It's that time of year again where Porsche fanatics from all over the world gather in Southern California to celebrate Dr. Porsche's magnificent machines. Luftgekuhlt is mostly a big party for 911 and 356 lovers, but all kinds of race cars show up, too.
My favorite Porsche racing car is one that often gets forgotten when people start tossing around numbers like 917 and 935. It's the 962 race cars of the 1980s and 1990s. These long, wide and low machines remained dominant in sports car racing much longer than just about anything else, and Porsche would have a lot fewer Le Mans wins without it.
The 962 had kind of a weird childhood. It was designed at the last minute as a response to a rule change by the American racing organization IMSA. Explicitly, this change stated that a driver's feet had to be located behind the car's front axles and that made Porsche's current world-beating sports prototype, the 956, ineligible.
The 956 was introduced in 1982 as a replacement for Porsche's 936 open-top race car. It was a savagely fast automobile, setting a lap record for the Nurburgring Nordschleife that stood from 1984 until 2018. It was also the first car to use Porsche's PDK gearbox. The overall package of the 956 was incredibly successful, winning Le Mans outright four years in a row.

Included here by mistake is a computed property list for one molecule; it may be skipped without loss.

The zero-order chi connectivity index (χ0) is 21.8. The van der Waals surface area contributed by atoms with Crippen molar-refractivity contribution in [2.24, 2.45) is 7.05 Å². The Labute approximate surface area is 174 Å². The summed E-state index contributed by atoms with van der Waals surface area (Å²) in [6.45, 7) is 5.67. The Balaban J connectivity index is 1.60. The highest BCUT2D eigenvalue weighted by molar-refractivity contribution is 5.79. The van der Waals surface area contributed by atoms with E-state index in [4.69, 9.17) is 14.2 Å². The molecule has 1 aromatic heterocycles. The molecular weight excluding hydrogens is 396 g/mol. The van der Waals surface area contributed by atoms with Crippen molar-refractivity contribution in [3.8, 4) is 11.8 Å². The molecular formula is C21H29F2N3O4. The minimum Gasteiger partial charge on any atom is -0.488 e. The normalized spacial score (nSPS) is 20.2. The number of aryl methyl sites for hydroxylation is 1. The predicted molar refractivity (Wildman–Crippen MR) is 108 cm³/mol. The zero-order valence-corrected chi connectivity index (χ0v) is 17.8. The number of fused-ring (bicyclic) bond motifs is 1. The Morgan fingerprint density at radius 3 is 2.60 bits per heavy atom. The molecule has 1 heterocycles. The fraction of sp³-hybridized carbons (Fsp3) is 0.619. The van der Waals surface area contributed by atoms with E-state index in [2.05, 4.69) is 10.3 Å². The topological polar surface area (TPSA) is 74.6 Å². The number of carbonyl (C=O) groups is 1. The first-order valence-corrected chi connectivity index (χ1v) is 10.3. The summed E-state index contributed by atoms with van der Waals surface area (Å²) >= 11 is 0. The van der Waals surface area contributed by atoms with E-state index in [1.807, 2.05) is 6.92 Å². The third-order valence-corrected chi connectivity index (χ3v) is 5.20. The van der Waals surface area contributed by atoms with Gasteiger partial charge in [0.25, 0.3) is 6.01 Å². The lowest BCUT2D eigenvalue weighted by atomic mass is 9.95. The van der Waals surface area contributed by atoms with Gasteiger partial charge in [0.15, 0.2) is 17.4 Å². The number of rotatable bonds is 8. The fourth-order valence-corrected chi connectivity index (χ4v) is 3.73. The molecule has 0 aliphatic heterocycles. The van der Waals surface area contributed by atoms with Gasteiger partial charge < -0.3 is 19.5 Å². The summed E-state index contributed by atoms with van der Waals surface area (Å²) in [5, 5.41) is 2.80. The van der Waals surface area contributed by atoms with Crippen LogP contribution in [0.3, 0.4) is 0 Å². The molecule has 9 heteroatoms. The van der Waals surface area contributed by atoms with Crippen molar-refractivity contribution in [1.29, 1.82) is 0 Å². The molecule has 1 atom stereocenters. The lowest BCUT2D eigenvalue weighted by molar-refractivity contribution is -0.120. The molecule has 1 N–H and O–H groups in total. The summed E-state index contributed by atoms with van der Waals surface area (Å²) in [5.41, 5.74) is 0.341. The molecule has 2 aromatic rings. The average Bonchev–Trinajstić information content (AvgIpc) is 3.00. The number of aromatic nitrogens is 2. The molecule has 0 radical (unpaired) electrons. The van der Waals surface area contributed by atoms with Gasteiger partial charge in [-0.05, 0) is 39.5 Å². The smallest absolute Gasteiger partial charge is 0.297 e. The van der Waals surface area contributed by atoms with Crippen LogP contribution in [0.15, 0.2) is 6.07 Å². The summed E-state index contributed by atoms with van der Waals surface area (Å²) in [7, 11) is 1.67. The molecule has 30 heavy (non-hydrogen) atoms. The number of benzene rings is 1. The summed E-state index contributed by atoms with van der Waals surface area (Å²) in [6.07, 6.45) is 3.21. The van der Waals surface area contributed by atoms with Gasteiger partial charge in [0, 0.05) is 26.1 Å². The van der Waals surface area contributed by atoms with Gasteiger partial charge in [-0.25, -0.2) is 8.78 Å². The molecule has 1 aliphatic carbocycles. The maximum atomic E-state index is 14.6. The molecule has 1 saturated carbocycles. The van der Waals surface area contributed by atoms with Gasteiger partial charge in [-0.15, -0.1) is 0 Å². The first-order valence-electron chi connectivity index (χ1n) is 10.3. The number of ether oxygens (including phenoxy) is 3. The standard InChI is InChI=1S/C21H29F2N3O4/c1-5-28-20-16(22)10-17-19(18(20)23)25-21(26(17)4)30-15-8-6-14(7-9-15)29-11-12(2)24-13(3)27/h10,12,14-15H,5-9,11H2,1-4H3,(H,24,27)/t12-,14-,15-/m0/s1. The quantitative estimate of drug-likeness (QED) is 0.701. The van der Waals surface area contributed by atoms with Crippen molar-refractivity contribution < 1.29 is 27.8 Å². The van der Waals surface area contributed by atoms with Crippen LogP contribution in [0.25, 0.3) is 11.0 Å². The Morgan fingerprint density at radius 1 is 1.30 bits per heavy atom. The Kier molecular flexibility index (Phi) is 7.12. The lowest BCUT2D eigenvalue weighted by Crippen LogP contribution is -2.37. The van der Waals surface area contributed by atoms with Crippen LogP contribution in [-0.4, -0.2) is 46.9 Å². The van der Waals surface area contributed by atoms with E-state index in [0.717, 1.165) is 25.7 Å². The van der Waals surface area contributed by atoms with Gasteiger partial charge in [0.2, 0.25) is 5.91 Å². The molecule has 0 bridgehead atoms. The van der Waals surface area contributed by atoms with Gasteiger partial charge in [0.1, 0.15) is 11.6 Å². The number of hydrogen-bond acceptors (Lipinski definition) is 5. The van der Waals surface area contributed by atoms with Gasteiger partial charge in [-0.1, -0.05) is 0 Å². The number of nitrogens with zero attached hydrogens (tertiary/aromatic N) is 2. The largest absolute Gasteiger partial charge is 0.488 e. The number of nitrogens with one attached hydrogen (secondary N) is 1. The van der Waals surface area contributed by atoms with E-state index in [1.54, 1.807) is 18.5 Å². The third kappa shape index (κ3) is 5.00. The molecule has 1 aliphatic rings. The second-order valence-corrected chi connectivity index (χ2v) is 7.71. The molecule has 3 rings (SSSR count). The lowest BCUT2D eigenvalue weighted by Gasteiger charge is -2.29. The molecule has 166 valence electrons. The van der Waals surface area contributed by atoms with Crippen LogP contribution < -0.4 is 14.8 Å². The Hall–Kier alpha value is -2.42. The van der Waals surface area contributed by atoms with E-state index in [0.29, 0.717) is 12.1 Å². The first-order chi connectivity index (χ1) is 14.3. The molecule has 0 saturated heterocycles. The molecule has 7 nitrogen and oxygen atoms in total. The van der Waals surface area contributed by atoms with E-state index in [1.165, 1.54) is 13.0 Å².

That shows why Porsche, when updating the chassis to the 962 didn't change an awful lot and why the two cars are pretty tough to tell apart when sitting next to one another. The Porsche 962 ran in several engine configurations during its long career, but it was always powered by a turbocharged flat-six engine and produced upward of 700 horsepower in some trims.
The 962 models that ran in IMSA have a special place in my heart, as they are purely air-cooled and feature a massive scoop on the rear deck. Other versions, including the Le Mans-winning 962C, either featured water-cooled cylinder heads or were water-cooled entirely.
So, if you're unable to make it to Universal Studios' backlot for Luftgekuhlt 6 today, kick back and enjoy some videos of one of the most dominant racecars the world has ever seen.